Enterprise companies take security and privacy very seriously: risk must be mitigated, customer privacy must be protected, and software releases must be controlled.  Feature flags are essential tools to granularly control software releases, but with great power comes great responsibility.  When you have hundreds of stakeholders using a product, you need to make sure that every team member has the exact permissions they need: no more, no less.

Powerful tools demand powerful access controls.  This means that your demoing account executive should not be able to toggle off live production features unless they are explicitly allowed to enable for a customer.  Likewise, your developers should be able to use feature flags in their own environments, but might not have access to disable functionality that customers depend on.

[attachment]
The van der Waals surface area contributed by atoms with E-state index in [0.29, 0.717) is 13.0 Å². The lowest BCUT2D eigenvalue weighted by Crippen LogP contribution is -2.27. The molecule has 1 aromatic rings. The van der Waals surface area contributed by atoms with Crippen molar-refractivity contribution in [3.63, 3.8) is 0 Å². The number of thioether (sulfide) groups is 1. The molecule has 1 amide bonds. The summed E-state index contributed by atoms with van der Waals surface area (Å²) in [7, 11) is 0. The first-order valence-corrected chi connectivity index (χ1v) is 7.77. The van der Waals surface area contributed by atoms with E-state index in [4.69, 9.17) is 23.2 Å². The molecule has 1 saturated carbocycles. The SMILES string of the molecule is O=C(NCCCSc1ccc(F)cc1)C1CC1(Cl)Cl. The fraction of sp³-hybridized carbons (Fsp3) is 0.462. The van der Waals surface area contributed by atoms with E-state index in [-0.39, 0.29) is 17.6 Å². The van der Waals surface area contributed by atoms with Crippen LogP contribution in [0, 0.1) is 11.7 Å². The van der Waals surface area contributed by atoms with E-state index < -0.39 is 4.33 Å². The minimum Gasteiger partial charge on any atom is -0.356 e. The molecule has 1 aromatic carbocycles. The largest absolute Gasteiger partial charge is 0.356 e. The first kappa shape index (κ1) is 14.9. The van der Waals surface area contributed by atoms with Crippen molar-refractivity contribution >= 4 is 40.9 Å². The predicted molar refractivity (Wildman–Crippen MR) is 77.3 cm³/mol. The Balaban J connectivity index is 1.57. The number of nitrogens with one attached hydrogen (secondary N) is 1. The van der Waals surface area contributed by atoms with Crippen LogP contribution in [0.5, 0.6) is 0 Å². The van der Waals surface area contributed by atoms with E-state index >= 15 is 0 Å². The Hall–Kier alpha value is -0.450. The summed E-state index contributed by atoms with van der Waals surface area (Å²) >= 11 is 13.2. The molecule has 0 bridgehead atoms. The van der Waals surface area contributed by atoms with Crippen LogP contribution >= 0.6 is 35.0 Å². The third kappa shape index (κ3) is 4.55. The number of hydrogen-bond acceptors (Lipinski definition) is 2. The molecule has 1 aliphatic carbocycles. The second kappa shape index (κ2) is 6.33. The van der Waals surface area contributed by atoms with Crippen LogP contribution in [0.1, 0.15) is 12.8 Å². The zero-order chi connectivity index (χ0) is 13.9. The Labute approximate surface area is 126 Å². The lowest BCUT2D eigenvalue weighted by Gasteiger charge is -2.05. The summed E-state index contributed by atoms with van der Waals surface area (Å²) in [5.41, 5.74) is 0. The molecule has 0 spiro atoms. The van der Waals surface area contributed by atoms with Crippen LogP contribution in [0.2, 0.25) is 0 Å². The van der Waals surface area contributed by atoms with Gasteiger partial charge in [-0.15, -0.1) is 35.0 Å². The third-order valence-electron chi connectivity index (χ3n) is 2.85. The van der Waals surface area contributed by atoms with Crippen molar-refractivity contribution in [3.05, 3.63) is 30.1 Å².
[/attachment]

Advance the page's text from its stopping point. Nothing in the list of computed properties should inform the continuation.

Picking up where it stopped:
Custom Roles

To make this a reality, LaunchDarkly has built an extremely powerful and granular access control system that we call custom roles.

Custom roles let you control access for every team member and every feature in LaunchDarkly, from a particular flag’s percentage rollout to the ability to toggle a flag on or off.  You can create a role using our custom roles builder.

Here are some possible custom roles:

  • Lock your production environment down to a small set of trusted users
  • Distinguish infrastructure-level feature flags (controlled by your devOps team) from experiments (controlled by product management or marketing)
  • Allow QA members to control feature flags on designated QA environments only
  • Allow your designers to add users to betas
  • Allow sales to turn a feature “on” for a user

Security